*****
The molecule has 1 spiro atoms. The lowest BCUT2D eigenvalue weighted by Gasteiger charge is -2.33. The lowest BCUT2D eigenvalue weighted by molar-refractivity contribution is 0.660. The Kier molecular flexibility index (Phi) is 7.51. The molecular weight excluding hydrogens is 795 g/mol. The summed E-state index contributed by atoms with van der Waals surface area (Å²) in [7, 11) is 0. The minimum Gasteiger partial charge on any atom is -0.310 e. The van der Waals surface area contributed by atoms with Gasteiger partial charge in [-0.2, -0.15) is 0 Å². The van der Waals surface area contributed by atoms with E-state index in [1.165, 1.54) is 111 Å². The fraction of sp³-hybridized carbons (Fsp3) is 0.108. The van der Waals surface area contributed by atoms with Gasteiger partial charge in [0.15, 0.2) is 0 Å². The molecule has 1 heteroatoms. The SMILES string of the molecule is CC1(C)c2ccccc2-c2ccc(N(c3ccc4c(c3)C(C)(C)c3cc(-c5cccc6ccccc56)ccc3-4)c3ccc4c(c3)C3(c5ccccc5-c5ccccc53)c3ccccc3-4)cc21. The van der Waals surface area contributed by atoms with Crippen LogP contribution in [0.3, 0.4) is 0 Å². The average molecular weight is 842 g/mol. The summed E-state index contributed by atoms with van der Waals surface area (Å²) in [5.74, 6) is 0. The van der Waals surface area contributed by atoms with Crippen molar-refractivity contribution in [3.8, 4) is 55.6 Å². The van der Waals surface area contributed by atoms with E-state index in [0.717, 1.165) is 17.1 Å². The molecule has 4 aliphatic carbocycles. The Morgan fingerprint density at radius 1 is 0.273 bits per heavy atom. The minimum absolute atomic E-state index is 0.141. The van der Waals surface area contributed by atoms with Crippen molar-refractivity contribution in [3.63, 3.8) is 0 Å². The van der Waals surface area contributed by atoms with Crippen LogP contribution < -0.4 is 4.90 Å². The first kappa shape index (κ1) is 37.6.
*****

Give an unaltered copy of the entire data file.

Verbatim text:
The molecule has 1 spiro atoms. The lowest BCUT2D eigenvalue weighted by Gasteiger charge is -2.33. The lowest BCUT2D eigenvalue weighted by molar-refractivity contribution is 0.660. The Kier molecular flexibility index (Phi) is 7.51. The molecular weight excluding hydrogens is 795 g/mol. The summed E-state index contributed by atoms with van der Waals surface area (Å²) in [7, 11) is 0. The minimum Gasteiger partial charge on any atom is -0.310 e. The van der Waals surface area contributed by atoms with Gasteiger partial charge in [-0.2, -0.15) is 0 Å². The van der Waals surface area contributed by atoms with E-state index in [1.165, 1.54) is 111 Å². The fraction of sp³-hybridized carbons (Fsp3) is 0.108. The van der Waals surface area contributed by atoms with Gasteiger partial charge in [0.15, 0.2) is 0 Å². The molecule has 1 heteroatoms. The SMILES string of the molecule is CC1(C)c2ccccc2-c2ccc(N(c3ccc4c(c3)C(C)(C)c3cc(-c5cccc6ccccc56)ccc3-4)c3ccc4c(c3)C3(c5ccccc5-c5ccccc53)c3ccccc3-4)cc21. The van der Waals surface area contributed by atoms with Crippen LogP contribution in [0.3, 0.4) is 0 Å². The average molecular weight is 842 g/mol. The summed E-state index contributed by atoms with van der Waals surface area (Å²) in [5.74, 6) is 0. The van der Waals surface area contributed by atoms with Crippen molar-refractivity contribution in [3.8, 4) is 55.6 Å². The van der Waals surface area contributed by atoms with E-state index in [0.717, 1.165) is 17.1 Å². The molecule has 4 aliphatic carbocycles. The Morgan fingerprint density at radius 1 is 0.273 bits per heavy atom. The minimum absolute atomic E-state index is 0.141. The van der Waals surface area contributed by atoms with Crippen molar-refractivity contribution in [3.63, 3.8) is 0 Å². The van der Waals surface area contributed by atoms with Crippen LogP contribution < -0.4 is 4.90 Å². The first kappa shape index (κ1) is 37.6.